Experts say that adolescence now lasts from the ages of 10 to 24, although it used to be thought to end at 19.
Young people continuing their education for longer, as well as delayed marriage and parenthood, has pushed back popular perceptions of when adulthood begins.
Susan Sawyer, the chair of adolescent health at the University of Melbourne writes that compared to earlier generations, youth today are staying in school longer, marrying and having kids later, and buying a house later, The transition period from childhood to adulthood lasts far beyond age 19, when it is popularly thought to end. As a result, she writes, we should change our policies and services to better serve this population.
Changing the definition is vital to ensure laws stay appropriate, they write in an opinion piece in the Lancet Child & Adolescent Health journal.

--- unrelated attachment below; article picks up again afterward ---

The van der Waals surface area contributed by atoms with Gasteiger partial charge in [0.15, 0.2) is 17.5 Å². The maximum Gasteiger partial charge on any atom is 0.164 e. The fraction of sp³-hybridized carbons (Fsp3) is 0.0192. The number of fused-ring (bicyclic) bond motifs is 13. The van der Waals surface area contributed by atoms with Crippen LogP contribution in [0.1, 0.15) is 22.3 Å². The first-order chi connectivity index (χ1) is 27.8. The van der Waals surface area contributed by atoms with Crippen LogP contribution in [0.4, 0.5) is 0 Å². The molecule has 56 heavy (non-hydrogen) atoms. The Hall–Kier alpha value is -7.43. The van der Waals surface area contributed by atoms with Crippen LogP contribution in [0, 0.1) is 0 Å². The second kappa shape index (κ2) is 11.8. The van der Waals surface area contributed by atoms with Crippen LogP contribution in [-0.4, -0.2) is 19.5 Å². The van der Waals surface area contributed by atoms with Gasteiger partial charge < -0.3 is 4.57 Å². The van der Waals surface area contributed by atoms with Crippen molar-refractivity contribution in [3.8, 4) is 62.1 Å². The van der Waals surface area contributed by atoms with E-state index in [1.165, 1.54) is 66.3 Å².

But another expert warns doing so risks “further infantilising young people”.Puberty is considered to start when the part of the brain known as the hypothalamus starts releasing a hormone that activates the body’s pituitary and gonadal glands.
This used to happen around the age of 14 but has dropped with improved health and nutrition in much of the developed world to around the age of 10.
There are also biological arguments for why the definition of adolescence should be extended, including that the body continues to develop.
For example, the brain continues to mature beyond the age of 20, working faster and more efficiently.And many people’s wisdom teeth don’t come through until the age of 25.